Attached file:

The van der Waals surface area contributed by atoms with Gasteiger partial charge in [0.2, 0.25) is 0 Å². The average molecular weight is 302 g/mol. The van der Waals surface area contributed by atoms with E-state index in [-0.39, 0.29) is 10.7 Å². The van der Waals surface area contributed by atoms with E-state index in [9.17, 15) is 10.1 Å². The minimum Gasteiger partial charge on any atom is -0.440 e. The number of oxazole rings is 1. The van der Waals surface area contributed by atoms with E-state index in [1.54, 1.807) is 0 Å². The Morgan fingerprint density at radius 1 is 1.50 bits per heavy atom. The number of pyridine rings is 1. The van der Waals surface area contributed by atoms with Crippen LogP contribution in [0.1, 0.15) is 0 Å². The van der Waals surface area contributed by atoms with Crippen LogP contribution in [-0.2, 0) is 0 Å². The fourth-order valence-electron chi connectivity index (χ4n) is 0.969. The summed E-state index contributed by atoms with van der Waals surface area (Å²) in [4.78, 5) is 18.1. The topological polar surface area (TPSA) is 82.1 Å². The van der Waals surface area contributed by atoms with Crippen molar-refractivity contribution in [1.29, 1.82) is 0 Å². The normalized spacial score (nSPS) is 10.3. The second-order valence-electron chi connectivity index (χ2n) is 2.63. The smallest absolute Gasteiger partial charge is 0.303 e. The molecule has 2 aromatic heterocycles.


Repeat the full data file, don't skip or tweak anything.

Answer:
The van der Waals surface area contributed by atoms with Gasteiger partial charge in [0.2, 0.25) is 0 Å². The average molecular weight is 302 g/mol. The van der Waals surface area contributed by atoms with E-state index in [-0.39, 0.29) is 10.7 Å². The van der Waals surface area contributed by atoms with E-state index in [9.17, 15) is 10.1 Å². The minimum Gasteiger partial charge on any atom is -0.440 e. The number of oxazole rings is 1. The van der Waals surface area contributed by atoms with E-state index in [1.54, 1.807) is 0 Å². The Morgan fingerprint density at radius 1 is 1.50 bits per heavy atom. The number of pyridine rings is 1. The van der Waals surface area contributed by atoms with Crippen LogP contribution in [0.1, 0.15) is 0 Å². The van der Waals surface area contributed by atoms with Crippen LogP contribution in [-0.2, 0) is 0 Å². The fourth-order valence-electron chi connectivity index (χ4n) is 0.969. The summed E-state index contributed by atoms with van der Waals surface area (Å²) in [4.78, 5) is 18.1. The topological polar surface area (TPSA) is 82.1 Å². The van der Waals surface area contributed by atoms with Crippen molar-refractivity contribution in [1.29, 1.82) is 0 Å². The normalized spacial score (nSPS) is 10.3. The second-order valence-electron chi connectivity index (χ2n) is 2.63. The smallest absolute Gasteiger partial charge is 0.303 e. The molecule has 2 aromatic heterocycles.